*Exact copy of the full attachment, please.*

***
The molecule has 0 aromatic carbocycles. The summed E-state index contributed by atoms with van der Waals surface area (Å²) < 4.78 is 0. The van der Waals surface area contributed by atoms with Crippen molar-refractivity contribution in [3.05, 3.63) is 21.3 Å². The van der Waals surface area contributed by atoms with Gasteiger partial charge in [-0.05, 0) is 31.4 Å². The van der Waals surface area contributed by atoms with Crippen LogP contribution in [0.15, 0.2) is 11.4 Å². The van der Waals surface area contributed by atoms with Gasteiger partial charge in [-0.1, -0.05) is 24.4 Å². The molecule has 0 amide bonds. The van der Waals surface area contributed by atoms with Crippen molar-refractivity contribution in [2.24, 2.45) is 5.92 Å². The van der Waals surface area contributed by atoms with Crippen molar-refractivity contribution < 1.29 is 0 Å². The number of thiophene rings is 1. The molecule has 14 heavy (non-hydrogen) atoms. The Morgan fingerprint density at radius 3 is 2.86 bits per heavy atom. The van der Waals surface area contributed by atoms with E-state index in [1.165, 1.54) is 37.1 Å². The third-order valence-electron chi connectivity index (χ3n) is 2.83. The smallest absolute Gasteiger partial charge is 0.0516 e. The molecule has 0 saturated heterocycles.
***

The molecule has 0 aromatic carbocycles. The summed E-state index contributed by atoms with van der Waals surface area (Å²) < 4.78 is 0. The van der Waals surface area contributed by atoms with Crippen molar-refractivity contribution in [3.05, 3.63) is 21.3 Å². The van der Waals surface area contributed by atoms with Gasteiger partial charge in [-0.05, 0) is 31.4 Å². The van der Waals surface area contributed by atoms with Crippen LogP contribution in [0.15, 0.2) is 11.4 Å². The van der Waals surface area contributed by atoms with Gasteiger partial charge in [-0.1, -0.05) is 24.4 Å². The molecule has 0 amide bonds. The van der Waals surface area contributed by atoms with Crippen molar-refractivity contribution in [2.24, 2.45) is 5.92 Å². The van der Waals surface area contributed by atoms with Crippen molar-refractivity contribution < 1.29 is 0 Å². The number of thiophene rings is 1. The molecule has 14 heavy (non-hydrogen) atoms. The Morgan fingerprint density at radius 3 is 2.86 bits per heavy atom. The van der Waals surface area contributed by atoms with E-state index in [1.165, 1.54) is 37.1 Å². The third-order valence-electron chi connectivity index (χ3n) is 2.83. The smallest absolute Gasteiger partial charge is 0.0516 e. The molecule has 0 saturated heterocycles.